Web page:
The Spiritual Wisdom of Groundhog Day: A Tribute to Harold Ramis

Print More
Groundhog Day, starring Bill Murray and Andie MacDowell

from wikipedia

Groundhog Day, starring Bill Murray and Andie MacDowell

Active RNS subscribers and members can view this content by logging-in here.

We laugh at Harold Ramis' Groundhog Day because we too step in the same puddle every day, relive the same tensions with the same people every day. And ultimately, love breaks the rut of existence.

  • gl mccarthy

    thank you!

  • Larry

    If there is a heaven, it has a special place there for comedians.

    http://www.jewishmag.com/64mag/rabbibroka/rabbibroka.htm
    One of the well-known legends in the Talmud deals with Rabbi Broka who was a very holy man. Elijah the prophet would often come down from heaven to visit him. One time when Rabbi Broka was walking through the bustling market place of his city, Elijah the prophet accompanied him. Seeing all of the bustle and hustle of the city market place, being impressed with its intense activity with the myriad throngs of assembled people, Rabbi Broka turned to Elijah the prophet and asked him if any of the people here were destined to enter heaven.

    Elijah, to whom the secrets of heaven were revealed, scanned the large market place with his eyes and then shook his head and told him that no one here was destined for the next world.

    As they continued on, Elijah suddenly spotted two men and pointed them out to Rabbi Broka. “These two men are destined for the next world,” he told Rabbi Broka.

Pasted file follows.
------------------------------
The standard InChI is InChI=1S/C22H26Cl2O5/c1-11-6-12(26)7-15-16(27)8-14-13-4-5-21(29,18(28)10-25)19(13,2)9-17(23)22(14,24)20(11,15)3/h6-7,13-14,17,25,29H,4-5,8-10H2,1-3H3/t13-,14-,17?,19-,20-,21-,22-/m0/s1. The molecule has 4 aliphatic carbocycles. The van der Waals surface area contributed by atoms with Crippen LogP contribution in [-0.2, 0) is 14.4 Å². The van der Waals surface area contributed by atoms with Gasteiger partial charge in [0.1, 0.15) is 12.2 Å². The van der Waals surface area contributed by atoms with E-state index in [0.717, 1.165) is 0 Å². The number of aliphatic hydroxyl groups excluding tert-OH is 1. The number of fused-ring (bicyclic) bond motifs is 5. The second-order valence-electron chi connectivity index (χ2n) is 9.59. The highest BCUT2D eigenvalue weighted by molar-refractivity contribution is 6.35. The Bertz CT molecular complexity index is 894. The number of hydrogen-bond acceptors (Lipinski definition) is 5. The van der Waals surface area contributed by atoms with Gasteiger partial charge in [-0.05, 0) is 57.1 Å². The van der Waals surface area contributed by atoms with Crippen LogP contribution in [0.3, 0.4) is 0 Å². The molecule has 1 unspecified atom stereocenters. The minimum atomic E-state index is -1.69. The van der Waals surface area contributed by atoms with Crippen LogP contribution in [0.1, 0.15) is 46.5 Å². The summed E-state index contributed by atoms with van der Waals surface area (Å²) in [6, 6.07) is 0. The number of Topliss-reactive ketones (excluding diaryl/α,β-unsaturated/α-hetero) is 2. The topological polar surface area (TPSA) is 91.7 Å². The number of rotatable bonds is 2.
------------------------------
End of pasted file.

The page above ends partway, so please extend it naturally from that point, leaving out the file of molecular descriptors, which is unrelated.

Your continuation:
Excitedly, Rabbi Broka ran towards them. He wanted to learn from them what it was that they did or what merit they possessed that earned them the good fortune to be destined to enter heaven. Stopping them in the middle of the market place, he pointedly asked them what they do.

    They replied that they were clowns. They continued explaining to Rabbi Broka that when they ever they see someone who is sad or depressed, they go and cheer him up. When they see two people who are angry with each other, they go to they and joke around with them and make them friends again.

  • David

    Reading this made me think that the process of making meaning (which is also my pet definition for religion) is much-used, and it is a hopeful one. I wonder, though, why the conclusion is inevitably reached that there is meaning to be found or made. Would Groundhog Day have anything useful to say if it had ended halfway through? Is such a movie not something a Prophet would make? So let’s say we love, and it breaks us out of our rut, and makes us happy. So what? What actually is the meaning, the dignity that has been added to life?

    I ask these questions not to be contradictory, but because I think it has real implications for policy. To the extent that “meaning” can be defined, we can put policies in place to help create it. If we can’t define meaning for anyone reliably except ourselves (if even then) then it says a lot about how we should conduct society. It’s interesting that Professor Safi’s friend said that modern prophets would make movies and music. The reactions to someone now denying the spiritual truth of Groundhog Day are quite different to someone denying the spiritual truth of the Torah or the Qur’an. That’s probably for the best.

    RIP Harold Ramis